I spent the past three nights rewatching the original Star Wars trilogy. My resurgence of interest, disregarding the fact that they are some of my favorite films, was sparked by my having learned recently that the original theatrical versions had received a DVD release a few years ago. I have some memories of watching The Empire Strikes Back on my dad's old, tiny, black-and-white TV, so catching them on sometime in the mid-nineties may have been my first exposure to the series. It was through the "Special Edition" VCR boxset, however, that I intimately acquainted myself with the trilogy, and those are still the versions most familiar to me. Therefore, I was excited by this opportunity to watch the movies in their original unaltered state.
And goddamn, do these films look good. Even thirty years on, in an age of CG, a lot of these practical effects hold up impressively. Scenes in space look realistic--I mean, I won't lie, there are many points at which you can see the matte lines on the ships, but when the special effects work seamlessly, it looks better than the vast majority of current CG. The sound design also grabbed my attention this time around, and I think the sound effects often compensate for any visual hiccups.
Also, since I am in my post-screenwriting-class mode and can no longer watch a film without a bit of ruthless analysis, I think I enjoyed all three films in new ways. Each movie follows the 2-hour 3-act structure almost to the letter, which definitely works in their favor. A lot of characters I never completely appreciated stood out to me too, and made these viewings quite fun. R2-D2, for instance, is a fantastic character. The fact that so much personality can ooze from a completely non-anthropomorphic machine which communicates only in unintelligible beeps and whistles is a massive feat. Honestly, I am now convinced that robot is one of the best things to come out of the Star Wars universe. C-3PO is bit more of a one-note comic relief character, but it's an important role, and it works because he plays so well off of the rest of the cast, and vice versa. Han Solo also went up several notches in my book, possibly because he is that "asshole with a heart of gold" archetype that I love so well. And Harrison Ford is just so fucking charming and smarmy and amusing and steals nearly every scene he is in.
It's funny that Return of the Jedi used to be my favorite of the trilogy, but now I am afraid that I agree with the consensus and find it to be the weakest of the three films. I think it is largely the slow second act, which had always somewhat bothered me, but more so now. I still find the first and third acts to be incredible, though, the third in particular. The Empire Strikes Back is my current favorite, and I have a hell of a lot more admiration now for A New Hope, which used to be my least favorite.
Now, in regards to comparing the original theatrical versions to the touched-up versions...I would have to watch the revised versions again to really pin down the changes and comment on them. Of course, that by itself shows that I think a lot of Lucas' revisions were graphical touch-ups, which I really can't fault him for. Like I said, most of the effects look fantastic as is, and digitally removing visible matte cutouts, goofs, and other artifacts of the technology at the time only makes them that much shinier. In regards to adding extra animals in the background, a CG sarlac, and slightly more additive additions, I think those are fine too. Of course, you can run into the problem of the CG now not looking all that realistic, and perhaps anachronistic as well, but I would lump those kinds of things in with the matte lines of the original trilogy, i.e. noticeable, but not distracting. Adding an entire musical number to Return of the Jedi might be a bit questionable, but part of the fun of Star Wars is that it allows itself to have moments of fun (the Cantina band, Yoda as a bonkers little hermit, etc.) in between the otherwise heavy storyline. Also, the music that concluded the original Return of the Jedi is absolutely terrible compared to what replaced it, so that is definitely a good change. On the opposite end of the spectrum, making Han shoot second is an example of Lucas derping hard.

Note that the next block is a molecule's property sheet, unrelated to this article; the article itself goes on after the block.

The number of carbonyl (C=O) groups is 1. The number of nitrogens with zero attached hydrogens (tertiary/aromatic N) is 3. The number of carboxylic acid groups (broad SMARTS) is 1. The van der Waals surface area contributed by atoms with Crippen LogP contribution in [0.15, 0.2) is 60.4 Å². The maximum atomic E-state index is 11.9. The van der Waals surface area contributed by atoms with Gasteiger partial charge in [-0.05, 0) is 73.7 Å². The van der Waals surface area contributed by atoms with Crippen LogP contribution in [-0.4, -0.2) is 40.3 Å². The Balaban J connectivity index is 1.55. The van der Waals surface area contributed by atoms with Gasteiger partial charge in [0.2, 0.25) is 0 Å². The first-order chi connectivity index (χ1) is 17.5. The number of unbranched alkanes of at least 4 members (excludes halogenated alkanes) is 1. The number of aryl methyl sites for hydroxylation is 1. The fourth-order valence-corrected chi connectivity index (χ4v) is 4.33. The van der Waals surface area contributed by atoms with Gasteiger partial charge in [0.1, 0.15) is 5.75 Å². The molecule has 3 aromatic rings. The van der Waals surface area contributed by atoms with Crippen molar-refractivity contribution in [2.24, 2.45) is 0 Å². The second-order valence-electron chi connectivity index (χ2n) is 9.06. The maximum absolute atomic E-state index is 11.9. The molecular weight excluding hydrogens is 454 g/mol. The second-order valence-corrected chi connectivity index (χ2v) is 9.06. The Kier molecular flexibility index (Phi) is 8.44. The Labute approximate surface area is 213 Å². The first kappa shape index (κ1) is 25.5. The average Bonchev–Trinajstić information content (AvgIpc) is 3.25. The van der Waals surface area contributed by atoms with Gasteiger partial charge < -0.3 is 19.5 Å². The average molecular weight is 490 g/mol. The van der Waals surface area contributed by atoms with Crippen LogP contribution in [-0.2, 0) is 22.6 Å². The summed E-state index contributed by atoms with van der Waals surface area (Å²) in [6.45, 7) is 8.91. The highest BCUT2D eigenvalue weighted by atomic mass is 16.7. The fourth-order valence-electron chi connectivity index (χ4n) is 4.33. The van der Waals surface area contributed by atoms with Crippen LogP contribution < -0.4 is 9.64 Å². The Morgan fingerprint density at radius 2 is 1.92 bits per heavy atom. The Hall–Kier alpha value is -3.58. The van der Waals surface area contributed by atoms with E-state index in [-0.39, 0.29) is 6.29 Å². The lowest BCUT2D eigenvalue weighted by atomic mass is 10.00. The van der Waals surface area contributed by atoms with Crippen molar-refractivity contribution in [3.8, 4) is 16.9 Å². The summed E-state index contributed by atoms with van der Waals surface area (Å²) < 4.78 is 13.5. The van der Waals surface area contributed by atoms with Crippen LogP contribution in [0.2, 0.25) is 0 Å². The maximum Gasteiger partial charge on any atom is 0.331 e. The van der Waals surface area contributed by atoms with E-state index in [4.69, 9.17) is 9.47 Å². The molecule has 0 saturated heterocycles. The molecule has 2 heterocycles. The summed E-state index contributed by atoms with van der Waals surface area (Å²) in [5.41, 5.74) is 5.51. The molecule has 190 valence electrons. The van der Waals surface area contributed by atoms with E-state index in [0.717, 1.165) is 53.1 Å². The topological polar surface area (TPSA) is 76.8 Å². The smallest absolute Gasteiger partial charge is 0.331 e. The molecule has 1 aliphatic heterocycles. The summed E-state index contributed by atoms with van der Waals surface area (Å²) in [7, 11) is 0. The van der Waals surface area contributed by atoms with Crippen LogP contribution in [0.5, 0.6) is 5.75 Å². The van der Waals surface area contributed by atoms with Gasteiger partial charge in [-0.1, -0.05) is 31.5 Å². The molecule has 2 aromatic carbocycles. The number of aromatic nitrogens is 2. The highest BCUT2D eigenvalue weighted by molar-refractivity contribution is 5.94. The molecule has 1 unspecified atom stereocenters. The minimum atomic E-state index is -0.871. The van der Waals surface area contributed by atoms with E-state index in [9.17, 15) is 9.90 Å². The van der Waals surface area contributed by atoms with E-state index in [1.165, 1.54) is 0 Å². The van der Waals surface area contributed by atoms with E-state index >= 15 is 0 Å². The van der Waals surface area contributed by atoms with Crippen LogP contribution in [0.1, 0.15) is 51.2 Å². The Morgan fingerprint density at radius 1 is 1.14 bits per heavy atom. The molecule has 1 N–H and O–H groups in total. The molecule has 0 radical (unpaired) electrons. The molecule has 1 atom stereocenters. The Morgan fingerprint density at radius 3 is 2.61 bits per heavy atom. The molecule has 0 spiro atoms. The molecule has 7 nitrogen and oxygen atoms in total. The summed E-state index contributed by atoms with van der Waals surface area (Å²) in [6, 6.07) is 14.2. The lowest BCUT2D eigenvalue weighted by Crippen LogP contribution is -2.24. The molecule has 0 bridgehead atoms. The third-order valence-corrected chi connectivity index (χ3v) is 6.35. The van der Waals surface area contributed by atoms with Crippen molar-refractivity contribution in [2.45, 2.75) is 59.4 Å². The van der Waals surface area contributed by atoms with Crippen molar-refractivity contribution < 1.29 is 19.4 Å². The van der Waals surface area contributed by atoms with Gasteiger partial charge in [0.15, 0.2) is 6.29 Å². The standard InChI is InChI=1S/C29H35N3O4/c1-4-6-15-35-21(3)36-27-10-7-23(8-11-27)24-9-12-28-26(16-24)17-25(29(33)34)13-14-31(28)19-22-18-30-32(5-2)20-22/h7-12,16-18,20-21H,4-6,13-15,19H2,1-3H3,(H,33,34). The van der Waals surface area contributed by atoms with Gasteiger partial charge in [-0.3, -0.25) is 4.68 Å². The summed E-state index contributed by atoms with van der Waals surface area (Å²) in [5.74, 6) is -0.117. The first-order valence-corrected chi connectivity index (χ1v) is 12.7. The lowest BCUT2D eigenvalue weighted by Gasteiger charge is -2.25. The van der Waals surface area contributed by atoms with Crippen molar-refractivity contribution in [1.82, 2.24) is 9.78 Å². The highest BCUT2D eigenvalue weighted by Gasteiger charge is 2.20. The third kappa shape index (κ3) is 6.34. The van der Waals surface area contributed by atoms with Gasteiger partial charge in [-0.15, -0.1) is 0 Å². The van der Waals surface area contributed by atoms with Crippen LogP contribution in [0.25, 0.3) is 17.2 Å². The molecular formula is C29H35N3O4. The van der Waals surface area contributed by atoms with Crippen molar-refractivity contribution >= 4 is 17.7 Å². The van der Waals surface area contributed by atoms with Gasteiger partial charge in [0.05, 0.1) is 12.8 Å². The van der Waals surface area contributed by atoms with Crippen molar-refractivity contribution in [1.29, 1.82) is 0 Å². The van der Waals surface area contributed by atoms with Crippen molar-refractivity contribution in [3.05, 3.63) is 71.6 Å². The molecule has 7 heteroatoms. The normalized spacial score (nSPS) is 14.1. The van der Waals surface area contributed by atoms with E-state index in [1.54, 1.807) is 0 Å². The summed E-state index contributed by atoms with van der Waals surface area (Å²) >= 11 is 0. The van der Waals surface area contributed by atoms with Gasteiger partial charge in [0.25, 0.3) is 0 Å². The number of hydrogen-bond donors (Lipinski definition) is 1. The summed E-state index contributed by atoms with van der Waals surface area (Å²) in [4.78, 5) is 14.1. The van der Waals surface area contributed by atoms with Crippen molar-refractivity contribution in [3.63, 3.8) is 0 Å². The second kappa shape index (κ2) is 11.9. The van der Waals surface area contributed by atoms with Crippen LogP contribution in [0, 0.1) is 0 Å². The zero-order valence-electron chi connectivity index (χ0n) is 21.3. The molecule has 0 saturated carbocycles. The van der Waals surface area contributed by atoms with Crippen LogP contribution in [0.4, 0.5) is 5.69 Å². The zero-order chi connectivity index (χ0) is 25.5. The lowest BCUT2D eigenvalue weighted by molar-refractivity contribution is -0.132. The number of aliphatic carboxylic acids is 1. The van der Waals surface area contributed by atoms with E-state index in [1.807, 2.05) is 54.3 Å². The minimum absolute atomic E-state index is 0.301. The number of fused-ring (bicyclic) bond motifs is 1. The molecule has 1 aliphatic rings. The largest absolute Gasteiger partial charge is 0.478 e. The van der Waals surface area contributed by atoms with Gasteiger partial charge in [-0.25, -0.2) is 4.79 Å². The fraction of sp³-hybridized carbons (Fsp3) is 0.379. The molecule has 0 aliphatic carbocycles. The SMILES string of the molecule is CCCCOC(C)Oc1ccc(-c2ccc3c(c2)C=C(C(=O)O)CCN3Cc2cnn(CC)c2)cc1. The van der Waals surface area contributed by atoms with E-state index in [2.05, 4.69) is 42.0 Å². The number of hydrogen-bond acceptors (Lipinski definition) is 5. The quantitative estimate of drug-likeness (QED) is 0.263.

I am pretty much the opposite of a purist, so I am not going to say that the original theatrical versions of these films are unequivocally superior films, or that Lucas went mad with CG power and ruined the series with his revisions. I think he made some needed touch-ups, added/deleted some pretty trivial things, and went a bit overboard in other respects. The debate that has surrounded the revised Star Wars trilogy brings up a good question of at what point, if at any point, does a creator lose license over his creation. It's a really fascinating question, and I do not have a good answer for it. I think the original Star Wars trilogy, however, is a strong enough force to stand apart from any wishes made by its creator or fanbase.